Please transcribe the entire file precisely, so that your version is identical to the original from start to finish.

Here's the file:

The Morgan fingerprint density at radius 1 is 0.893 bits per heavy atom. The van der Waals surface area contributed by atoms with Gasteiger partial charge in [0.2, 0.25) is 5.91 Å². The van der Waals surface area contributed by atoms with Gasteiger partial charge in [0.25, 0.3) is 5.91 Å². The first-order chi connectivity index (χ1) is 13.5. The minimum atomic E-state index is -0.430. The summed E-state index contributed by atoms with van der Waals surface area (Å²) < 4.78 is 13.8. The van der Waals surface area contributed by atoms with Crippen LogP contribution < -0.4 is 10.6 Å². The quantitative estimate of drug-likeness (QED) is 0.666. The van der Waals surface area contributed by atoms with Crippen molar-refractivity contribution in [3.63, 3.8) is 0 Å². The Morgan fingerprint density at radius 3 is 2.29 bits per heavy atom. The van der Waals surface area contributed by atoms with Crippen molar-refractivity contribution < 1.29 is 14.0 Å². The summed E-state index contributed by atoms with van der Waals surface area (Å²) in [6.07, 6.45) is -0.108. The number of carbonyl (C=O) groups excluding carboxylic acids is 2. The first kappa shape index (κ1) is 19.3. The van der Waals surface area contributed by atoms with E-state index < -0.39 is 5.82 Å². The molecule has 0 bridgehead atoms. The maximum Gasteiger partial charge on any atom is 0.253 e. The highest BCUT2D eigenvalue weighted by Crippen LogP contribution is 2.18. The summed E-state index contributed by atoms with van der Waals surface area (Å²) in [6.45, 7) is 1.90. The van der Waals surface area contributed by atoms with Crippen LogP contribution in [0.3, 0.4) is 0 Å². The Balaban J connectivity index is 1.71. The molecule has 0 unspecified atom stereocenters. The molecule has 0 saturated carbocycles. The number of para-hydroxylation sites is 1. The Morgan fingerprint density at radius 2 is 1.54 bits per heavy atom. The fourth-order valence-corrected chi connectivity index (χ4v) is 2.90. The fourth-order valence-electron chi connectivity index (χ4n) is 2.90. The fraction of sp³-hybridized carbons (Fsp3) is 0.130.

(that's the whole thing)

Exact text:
The Morgan fingerprint density at radius 1 is 0.893 bits per heavy atom. The van der Waals surface area contributed by atoms with Gasteiger partial charge in [0.2, 0.25) is 5.91 Å². The van der Waals surface area contributed by atoms with Gasteiger partial charge in [0.25, 0.3) is 5.91 Å². The first-order chi connectivity index (χ1) is 13.5. The minimum atomic E-state index is -0.430. The summed E-state index contributed by atoms with van der Waals surface area (Å²) < 4.78 is 13.8. The van der Waals surface area contributed by atoms with Crippen LogP contribution < -0.4 is 10.6 Å². The quantitative estimate of drug-likeness (QED) is 0.666. The van der Waals surface area contributed by atoms with Crippen molar-refractivity contribution in [3.63, 3.8) is 0 Å². The Morgan fingerprint density at radius 3 is 2.29 bits per heavy atom. The van der Waals surface area contributed by atoms with Crippen molar-refractivity contribution < 1.29 is 14.0 Å². The summed E-state index contributed by atoms with van der Waals surface area (Å²) in [6.07, 6.45) is -0.108. The number of carbonyl (C=O) groups excluding carboxylic acids is 2. The first kappa shape index (κ1) is 19.3. The van der Waals surface area contributed by atoms with E-state index < -0.39 is 5.82 Å². The molecule has 0 bridgehead atoms. The maximum Gasteiger partial charge on any atom is 0.253 e. The highest BCUT2D eigenvalue weighted by Crippen LogP contribution is 2.18. The summed E-state index contributed by atoms with van der Waals surface area (Å²) in [6.45, 7) is 1.90. The van der Waals surface area contributed by atoms with Crippen LogP contribution in [0.3, 0.4) is 0 Å². The Balaban J connectivity index is 1.71. The molecule has 0 unspecified atom stereocenters. The molecule has 0 saturated carbocycles. The number of para-hydroxylation sites is 1. The Morgan fingerprint density at radius 2 is 1.54 bits per heavy atom. The fourth-order valence-corrected chi connectivity index (χ4v) is 2.90. The fourth-order valence-electron chi connectivity index (χ4n) is 2.90. The fraction of sp³-hybridized carbons (Fsp3) is 0.130.